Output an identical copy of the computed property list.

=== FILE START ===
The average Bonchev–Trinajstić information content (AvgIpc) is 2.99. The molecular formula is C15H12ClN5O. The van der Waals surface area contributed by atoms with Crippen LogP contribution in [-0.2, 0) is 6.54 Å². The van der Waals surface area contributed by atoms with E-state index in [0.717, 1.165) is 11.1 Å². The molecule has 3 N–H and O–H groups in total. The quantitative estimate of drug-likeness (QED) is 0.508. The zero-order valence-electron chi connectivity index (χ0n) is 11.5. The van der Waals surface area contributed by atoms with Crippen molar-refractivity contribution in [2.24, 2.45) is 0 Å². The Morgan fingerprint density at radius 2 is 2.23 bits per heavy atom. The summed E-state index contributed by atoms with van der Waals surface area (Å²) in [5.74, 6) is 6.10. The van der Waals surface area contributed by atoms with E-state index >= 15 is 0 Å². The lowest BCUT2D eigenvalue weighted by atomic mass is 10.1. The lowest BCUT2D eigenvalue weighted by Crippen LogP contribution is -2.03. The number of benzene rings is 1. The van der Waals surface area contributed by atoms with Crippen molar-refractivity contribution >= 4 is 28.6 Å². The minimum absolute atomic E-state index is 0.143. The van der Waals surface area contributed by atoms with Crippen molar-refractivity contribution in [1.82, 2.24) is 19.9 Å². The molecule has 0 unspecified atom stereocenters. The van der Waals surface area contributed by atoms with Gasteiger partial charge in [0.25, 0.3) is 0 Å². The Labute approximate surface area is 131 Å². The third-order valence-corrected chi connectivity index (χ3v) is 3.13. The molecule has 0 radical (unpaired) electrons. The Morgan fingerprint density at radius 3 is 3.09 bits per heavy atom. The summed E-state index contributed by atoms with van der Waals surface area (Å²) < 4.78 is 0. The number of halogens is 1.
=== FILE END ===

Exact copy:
The average Bonchev–Trinajstić information content (AvgIpc) is 2.99. The molecular formula is C15H12ClN5O. The van der Waals surface area contributed by atoms with Crippen LogP contribution in [-0.2, 0) is 6.54 Å². The van der Waals surface area contributed by atoms with E-state index in [0.717, 1.165) is 11.1 Å². The molecule has 3 N–H and O–H groups in total. The quantitative estimate of drug-likeness (QED) is 0.508. The zero-order valence-electron chi connectivity index (χ0n) is 11.5. The van der Waals surface area contributed by atoms with Crippen molar-refractivity contribution in [2.24, 2.45) is 0 Å². The Morgan fingerprint density at radius 2 is 2.23 bits per heavy atom. The summed E-state index contributed by atoms with van der Waals surface area (Å²) in [5.74, 6) is 6.10. The van der Waals surface area contributed by atoms with E-state index >= 15 is 0 Å². The lowest BCUT2D eigenvalue weighted by atomic mass is 10.1. The lowest BCUT2D eigenvalue weighted by Crippen LogP contribution is -2.03. The number of benzene rings is 1. The van der Waals surface area contributed by atoms with Crippen molar-refractivity contribution >= 4 is 28.6 Å². The minimum absolute atomic E-state index is 0.143. The van der Waals surface area contributed by atoms with Crippen molar-refractivity contribution in [1.82, 2.24) is 19.9 Å². The molecule has 0 unspecified atom stereocenters. The van der Waals surface area contributed by atoms with Gasteiger partial charge in [0.25, 0.3) is 0 Å². The Labute approximate surface area is 131 Å². The third-order valence-corrected chi connectivity index (χ3v) is 3.13. The molecule has 0 radical (unpaired) electrons. The Morgan fingerprint density at radius 3 is 3.09 bits per heavy atom. The summed E-state index contributed by atoms with van der Waals surface area (Å²) < 4.78 is 0. The number of halogens is 1.